News | Sunday, 03 January 2010

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Go, Melita refuse to carry religious station

The religious channel UTV is facing renewed obstacles in returning to air, as its owner Fr Gwann Farrugia claims that neither GO nor Melita intend carrying his channel after it closed down for over a year in order to upgrade equipment.
Since its start back in the summer of 2007, UTV saw its director Edgar Bonnici Cachia resigning only a week after the station was launched. Bonnici Cachia claimed he could no longer take the “hard-headedness and the mediocrity” of the channel’s owner.
A year later, the Broadcasting Authority declined to renew Farrugia’s TV licence on grounds of obsolete equipment that was affecting the quality of the station’s programme line-up.
Over the past year, Farrugia managed to gather enough funds to upgrade his equipment and bring his station back up to scratch, but the BA is still unwilling to renew his licence until he finds a carrier.
Since UTV had abruptly petered out their broadcast on the GO platform in 2008, the digital TV carrier quickly filled the channel space with alternative broadcasts which took up the bandwidth originally allocated to Farrugia’s channel. As a result, GO are no longer in a position to provide UTV with channel space.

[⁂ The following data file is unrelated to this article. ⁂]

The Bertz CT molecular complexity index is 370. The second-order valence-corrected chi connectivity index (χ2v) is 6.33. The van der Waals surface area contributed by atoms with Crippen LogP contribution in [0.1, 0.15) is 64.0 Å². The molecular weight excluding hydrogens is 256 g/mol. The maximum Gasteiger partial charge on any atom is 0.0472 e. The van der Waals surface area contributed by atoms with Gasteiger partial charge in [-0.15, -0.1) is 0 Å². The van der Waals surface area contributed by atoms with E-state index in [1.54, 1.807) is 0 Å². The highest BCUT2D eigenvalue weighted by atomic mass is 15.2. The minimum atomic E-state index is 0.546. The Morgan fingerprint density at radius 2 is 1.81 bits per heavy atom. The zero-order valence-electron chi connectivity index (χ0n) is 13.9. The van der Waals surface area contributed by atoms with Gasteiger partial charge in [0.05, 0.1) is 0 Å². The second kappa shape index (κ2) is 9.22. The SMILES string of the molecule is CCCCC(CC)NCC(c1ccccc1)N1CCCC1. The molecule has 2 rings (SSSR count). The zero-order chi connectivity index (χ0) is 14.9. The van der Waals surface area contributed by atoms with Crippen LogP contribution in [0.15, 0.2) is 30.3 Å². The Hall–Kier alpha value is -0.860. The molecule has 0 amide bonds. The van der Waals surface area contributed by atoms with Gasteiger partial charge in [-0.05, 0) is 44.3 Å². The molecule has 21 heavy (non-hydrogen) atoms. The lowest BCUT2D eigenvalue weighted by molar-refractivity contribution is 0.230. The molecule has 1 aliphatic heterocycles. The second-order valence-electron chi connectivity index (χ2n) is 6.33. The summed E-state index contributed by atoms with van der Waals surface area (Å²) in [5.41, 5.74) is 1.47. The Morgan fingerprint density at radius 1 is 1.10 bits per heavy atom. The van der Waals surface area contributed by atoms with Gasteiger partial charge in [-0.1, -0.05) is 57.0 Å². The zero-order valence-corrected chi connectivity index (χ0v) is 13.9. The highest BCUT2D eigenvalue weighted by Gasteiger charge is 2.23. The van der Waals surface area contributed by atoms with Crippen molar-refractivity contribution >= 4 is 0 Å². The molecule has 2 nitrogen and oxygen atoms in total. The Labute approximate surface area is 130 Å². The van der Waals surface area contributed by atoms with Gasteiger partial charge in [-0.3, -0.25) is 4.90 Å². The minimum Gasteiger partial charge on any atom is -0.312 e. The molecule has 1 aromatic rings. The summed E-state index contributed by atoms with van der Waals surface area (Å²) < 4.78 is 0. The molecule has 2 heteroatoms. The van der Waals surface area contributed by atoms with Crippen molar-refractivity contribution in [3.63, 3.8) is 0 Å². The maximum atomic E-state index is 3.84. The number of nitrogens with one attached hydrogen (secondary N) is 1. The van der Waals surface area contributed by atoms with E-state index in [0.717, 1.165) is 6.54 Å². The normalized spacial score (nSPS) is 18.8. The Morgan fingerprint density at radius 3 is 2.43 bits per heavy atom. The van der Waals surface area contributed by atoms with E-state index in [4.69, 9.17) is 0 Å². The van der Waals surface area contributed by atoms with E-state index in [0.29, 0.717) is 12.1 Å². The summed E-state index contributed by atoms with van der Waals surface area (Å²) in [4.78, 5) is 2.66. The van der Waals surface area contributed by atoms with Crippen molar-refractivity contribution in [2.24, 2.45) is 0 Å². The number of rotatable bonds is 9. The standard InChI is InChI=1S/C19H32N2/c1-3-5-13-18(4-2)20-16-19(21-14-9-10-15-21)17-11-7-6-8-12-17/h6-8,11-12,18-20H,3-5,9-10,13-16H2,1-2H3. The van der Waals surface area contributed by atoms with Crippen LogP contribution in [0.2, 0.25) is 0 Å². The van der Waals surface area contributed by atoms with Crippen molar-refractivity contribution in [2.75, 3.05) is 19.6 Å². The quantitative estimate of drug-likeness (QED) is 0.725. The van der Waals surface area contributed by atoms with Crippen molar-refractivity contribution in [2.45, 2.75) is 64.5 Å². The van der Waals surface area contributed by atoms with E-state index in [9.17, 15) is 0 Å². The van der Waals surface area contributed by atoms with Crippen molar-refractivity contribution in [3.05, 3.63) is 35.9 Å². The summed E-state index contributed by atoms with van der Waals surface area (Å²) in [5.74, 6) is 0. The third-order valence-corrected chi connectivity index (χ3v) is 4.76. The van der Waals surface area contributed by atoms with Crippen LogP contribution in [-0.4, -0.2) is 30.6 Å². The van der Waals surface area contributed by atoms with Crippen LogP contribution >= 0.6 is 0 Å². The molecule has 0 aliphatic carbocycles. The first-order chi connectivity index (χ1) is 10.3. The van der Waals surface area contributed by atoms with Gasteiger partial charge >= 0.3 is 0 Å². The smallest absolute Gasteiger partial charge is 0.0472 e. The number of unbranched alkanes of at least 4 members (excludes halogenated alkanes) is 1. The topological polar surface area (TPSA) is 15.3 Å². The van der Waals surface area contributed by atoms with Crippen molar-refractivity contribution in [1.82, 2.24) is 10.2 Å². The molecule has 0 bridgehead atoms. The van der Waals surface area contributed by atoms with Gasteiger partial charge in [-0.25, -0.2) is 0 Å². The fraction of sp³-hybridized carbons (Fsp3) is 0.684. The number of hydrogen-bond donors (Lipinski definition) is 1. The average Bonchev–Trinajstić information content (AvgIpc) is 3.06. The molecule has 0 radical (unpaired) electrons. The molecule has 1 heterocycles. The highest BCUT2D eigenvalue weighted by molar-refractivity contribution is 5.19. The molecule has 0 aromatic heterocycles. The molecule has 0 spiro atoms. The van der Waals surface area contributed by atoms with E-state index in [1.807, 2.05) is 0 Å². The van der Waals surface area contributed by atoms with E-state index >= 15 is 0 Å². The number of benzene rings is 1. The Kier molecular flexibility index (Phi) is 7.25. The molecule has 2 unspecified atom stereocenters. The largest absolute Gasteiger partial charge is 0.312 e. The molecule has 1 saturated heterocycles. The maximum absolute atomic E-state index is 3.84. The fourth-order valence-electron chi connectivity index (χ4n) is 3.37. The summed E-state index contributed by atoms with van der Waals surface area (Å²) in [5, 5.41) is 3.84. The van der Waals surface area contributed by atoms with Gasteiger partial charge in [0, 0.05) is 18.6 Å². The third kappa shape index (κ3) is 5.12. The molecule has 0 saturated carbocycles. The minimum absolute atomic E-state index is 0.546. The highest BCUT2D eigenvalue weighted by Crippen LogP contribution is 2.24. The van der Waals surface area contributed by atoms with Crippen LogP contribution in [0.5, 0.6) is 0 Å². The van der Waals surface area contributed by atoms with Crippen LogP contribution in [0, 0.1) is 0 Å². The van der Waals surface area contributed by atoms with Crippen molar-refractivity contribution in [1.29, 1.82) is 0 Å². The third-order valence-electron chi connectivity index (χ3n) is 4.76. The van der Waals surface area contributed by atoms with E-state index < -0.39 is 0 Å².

But in spite of the collection of 5,000 signatures endorsing a petition to have his station carried by local platforms, neither GO nor Melita seem to be interested or in a position to concede space for a new and improved UTV.
Reportedly, Melita also have issues with the quality of UTV’s product and Fr Farrugia’s “past behaviour”. When asked, Farrugia said he had no idea of having a history of bad behaviour with Melita. Going as far as describing the situation as a “duopoly”, Farrugia told MaltaToday that he is “irked at the way a TV station depends on GO or Melita to air.”
Unless the clergyman manages to convince any of the two networks to take on his channel, his only alternative will be to transmit on internet, but he does not seem too excited about the prospect.
Fr Farrugia managed to set up his station after parting with an inheritance to make a capital investment of more than €1 million into UTV, which boasts the largest studio in Malta and includes among its assets an outside broadcasting unit meant to transmit live, daily mass and the rosary.
Fr Farrugia is described by close friends as “enthusiastic and well-meaning” but misguided when it comes to television.
“He would like to leave the station as a monument,” a friend had said, highlighting the priest’s naivété on media. “He really believes in spreading the message of Christ through television, but has no idea what the medium entails.”
“Some told me I was crazy,” Fr Farrugia had admitted at the launch of his station. “But I believe in this, I believe in broadcasting God’s word, and I’m sure we can make it.”


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